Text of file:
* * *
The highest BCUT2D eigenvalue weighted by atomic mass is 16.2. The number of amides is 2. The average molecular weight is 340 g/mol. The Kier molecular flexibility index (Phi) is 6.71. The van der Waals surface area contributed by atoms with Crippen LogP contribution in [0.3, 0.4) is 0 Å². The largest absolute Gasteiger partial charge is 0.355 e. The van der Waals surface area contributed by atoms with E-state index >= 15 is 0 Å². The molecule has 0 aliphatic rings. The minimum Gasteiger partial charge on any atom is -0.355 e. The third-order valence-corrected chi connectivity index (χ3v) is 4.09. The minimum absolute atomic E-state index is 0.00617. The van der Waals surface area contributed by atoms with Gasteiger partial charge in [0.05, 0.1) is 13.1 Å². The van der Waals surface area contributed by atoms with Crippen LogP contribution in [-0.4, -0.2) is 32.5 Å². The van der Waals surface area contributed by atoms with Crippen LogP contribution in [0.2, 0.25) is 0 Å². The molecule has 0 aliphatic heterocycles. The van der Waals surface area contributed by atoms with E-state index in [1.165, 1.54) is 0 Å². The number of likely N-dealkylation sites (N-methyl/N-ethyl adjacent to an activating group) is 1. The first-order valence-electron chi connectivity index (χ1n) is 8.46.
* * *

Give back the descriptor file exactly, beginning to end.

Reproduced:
The highest BCUT2D eigenvalue weighted by atomic mass is 16.2. The number of amides is 2. The average molecular weight is 340 g/mol. The Kier molecular flexibility index (Phi) is 6.71. The van der Waals surface area contributed by atoms with Crippen LogP contribution in [0.3, 0.4) is 0 Å². The largest absolute Gasteiger partial charge is 0.355 e. The van der Waals surface area contributed by atoms with E-state index >= 15 is 0 Å². The molecule has 0 aliphatic rings. The minimum Gasteiger partial charge on any atom is -0.355 e. The third-order valence-corrected chi connectivity index (χ3v) is 4.09. The minimum absolute atomic E-state index is 0.00617. The van der Waals surface area contributed by atoms with Gasteiger partial charge in [0.05, 0.1) is 13.1 Å². The van der Waals surface area contributed by atoms with Crippen LogP contribution in [-0.4, -0.2) is 32.5 Å². The van der Waals surface area contributed by atoms with Crippen LogP contribution in [0.2, 0.25) is 0 Å². The molecule has 0 aliphatic heterocycles. The van der Waals surface area contributed by atoms with E-state index in [1.165, 1.54) is 0 Å². The number of likely N-dealkylation sites (N-methyl/N-ethyl adjacent to an activating group) is 1. The first-order valence-electron chi connectivity index (χ1n) is 8.46.